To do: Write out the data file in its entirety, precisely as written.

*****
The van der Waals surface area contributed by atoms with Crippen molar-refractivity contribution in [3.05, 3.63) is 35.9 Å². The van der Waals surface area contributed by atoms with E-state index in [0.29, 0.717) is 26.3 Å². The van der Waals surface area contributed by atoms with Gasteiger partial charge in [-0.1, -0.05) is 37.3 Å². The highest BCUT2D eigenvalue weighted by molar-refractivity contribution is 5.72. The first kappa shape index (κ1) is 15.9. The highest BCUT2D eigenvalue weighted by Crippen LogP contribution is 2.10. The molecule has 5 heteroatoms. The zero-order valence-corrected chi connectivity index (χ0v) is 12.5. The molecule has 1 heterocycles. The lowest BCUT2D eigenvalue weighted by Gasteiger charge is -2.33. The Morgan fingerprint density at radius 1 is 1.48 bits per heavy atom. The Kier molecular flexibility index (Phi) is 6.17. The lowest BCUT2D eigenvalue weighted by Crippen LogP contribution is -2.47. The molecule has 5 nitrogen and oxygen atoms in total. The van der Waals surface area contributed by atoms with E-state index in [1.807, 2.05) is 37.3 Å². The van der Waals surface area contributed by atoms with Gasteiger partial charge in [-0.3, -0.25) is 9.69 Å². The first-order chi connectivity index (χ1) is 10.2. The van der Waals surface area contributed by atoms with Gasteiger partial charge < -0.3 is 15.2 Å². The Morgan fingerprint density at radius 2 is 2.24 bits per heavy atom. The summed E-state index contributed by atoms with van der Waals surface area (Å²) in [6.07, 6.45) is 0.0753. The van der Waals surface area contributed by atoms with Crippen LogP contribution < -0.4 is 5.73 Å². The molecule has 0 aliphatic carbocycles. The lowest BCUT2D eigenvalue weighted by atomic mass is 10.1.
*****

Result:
The van der Waals surface area contributed by atoms with Crippen molar-refractivity contribution in [3.05, 3.63) is 35.9 Å². The van der Waals surface area contributed by atoms with E-state index in [0.29, 0.717) is 26.3 Å². The van der Waals surface area contributed by atoms with Gasteiger partial charge in [-0.1, -0.05) is 37.3 Å². The highest BCUT2D eigenvalue weighted by molar-refractivity contribution is 5.72. The first kappa shape index (κ1) is 15.9. The highest BCUT2D eigenvalue weighted by Crippen LogP contribution is 2.10. The molecule has 5 heteroatoms. The zero-order valence-corrected chi connectivity index (χ0v) is 12.5. The molecule has 1 heterocycles. The lowest BCUT2D eigenvalue weighted by Gasteiger charge is -2.33. The Morgan fingerprint density at radius 1 is 1.48 bits per heavy atom. The Kier molecular flexibility index (Phi) is 6.17. The lowest BCUT2D eigenvalue weighted by Crippen LogP contribution is -2.47. The molecule has 5 nitrogen and oxygen atoms in total. The van der Waals surface area contributed by atoms with E-state index in [1.807, 2.05) is 37.3 Å². The van der Waals surface area contributed by atoms with Gasteiger partial charge in [-0.3, -0.25) is 9.69 Å². The first-order chi connectivity index (χ1) is 10.2. The van der Waals surface area contributed by atoms with Gasteiger partial charge < -0.3 is 15.2 Å². The Morgan fingerprint density at radius 2 is 2.24 bits per heavy atom. The summed E-state index contributed by atoms with van der Waals surface area (Å²) in [6.07, 6.45) is 0.0753. The van der Waals surface area contributed by atoms with Crippen LogP contribution < -0.4 is 5.73 Å². The molecule has 0 aliphatic carbocycles. The lowest BCUT2D eigenvalue weighted by atomic mass is 10.1.